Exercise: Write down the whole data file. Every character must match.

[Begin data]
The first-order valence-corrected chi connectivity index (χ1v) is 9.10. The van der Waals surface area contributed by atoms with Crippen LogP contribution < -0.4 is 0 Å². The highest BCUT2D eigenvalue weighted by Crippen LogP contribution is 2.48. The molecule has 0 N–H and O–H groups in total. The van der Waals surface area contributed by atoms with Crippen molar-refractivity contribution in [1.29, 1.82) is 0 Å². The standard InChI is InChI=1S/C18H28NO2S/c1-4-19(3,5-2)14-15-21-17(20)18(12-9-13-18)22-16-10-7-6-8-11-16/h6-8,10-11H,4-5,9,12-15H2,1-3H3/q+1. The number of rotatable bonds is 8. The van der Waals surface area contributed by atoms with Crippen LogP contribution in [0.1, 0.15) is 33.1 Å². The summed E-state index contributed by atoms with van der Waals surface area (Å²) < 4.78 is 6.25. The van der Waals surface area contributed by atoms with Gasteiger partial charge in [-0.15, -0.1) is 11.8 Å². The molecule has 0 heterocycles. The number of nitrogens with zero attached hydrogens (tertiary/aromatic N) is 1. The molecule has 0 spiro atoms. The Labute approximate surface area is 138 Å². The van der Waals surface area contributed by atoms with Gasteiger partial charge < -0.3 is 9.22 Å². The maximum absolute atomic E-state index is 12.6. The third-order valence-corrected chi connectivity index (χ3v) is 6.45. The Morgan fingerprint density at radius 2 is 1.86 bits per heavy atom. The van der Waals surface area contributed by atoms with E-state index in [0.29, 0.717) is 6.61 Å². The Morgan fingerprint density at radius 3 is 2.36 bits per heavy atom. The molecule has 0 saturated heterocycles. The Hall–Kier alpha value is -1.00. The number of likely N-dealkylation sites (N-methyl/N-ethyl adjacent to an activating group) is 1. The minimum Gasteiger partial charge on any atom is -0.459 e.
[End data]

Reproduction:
The first-order valence-corrected chi connectivity index (χ1v) is 9.10. The van der Waals surface area contributed by atoms with Crippen LogP contribution < -0.4 is 0 Å². The highest BCUT2D eigenvalue weighted by Crippen LogP contribution is 2.48. The molecule has 0 N–H and O–H groups in total. The van der Waals surface area contributed by atoms with Crippen molar-refractivity contribution in [1.29, 1.82) is 0 Å². The standard InChI is InChI=1S/C18H28NO2S/c1-4-19(3,5-2)14-15-21-17(20)18(12-9-13-18)22-16-10-7-6-8-11-16/h6-8,10-11H,4-5,9,12-15H2,1-3H3/q+1. The number of rotatable bonds is 8. The van der Waals surface area contributed by atoms with Crippen LogP contribution in [0.1, 0.15) is 33.1 Å². The summed E-state index contributed by atoms with van der Waals surface area (Å²) < 4.78 is 6.25. The van der Waals surface area contributed by atoms with Gasteiger partial charge in [-0.15, -0.1) is 11.8 Å². The molecule has 0 heterocycles. The number of nitrogens with zero attached hydrogens (tertiary/aromatic N) is 1. The molecule has 0 spiro atoms. The Labute approximate surface area is 138 Å². The van der Waals surface area contributed by atoms with Gasteiger partial charge < -0.3 is 9.22 Å². The maximum absolute atomic E-state index is 12.6. The third-order valence-corrected chi connectivity index (χ3v) is 6.45. The Morgan fingerprint density at radius 2 is 1.86 bits per heavy atom. The van der Waals surface area contributed by atoms with E-state index in [0.29, 0.717) is 6.61 Å². The Morgan fingerprint density at radius 3 is 2.36 bits per heavy atom. The molecule has 0 saturated heterocycles. The Hall–Kier alpha value is -1.00. The number of likely N-dealkylation sites (N-methyl/N-ethyl adjacent to an activating group) is 1. The minimum Gasteiger partial charge on any atom is -0.459 e.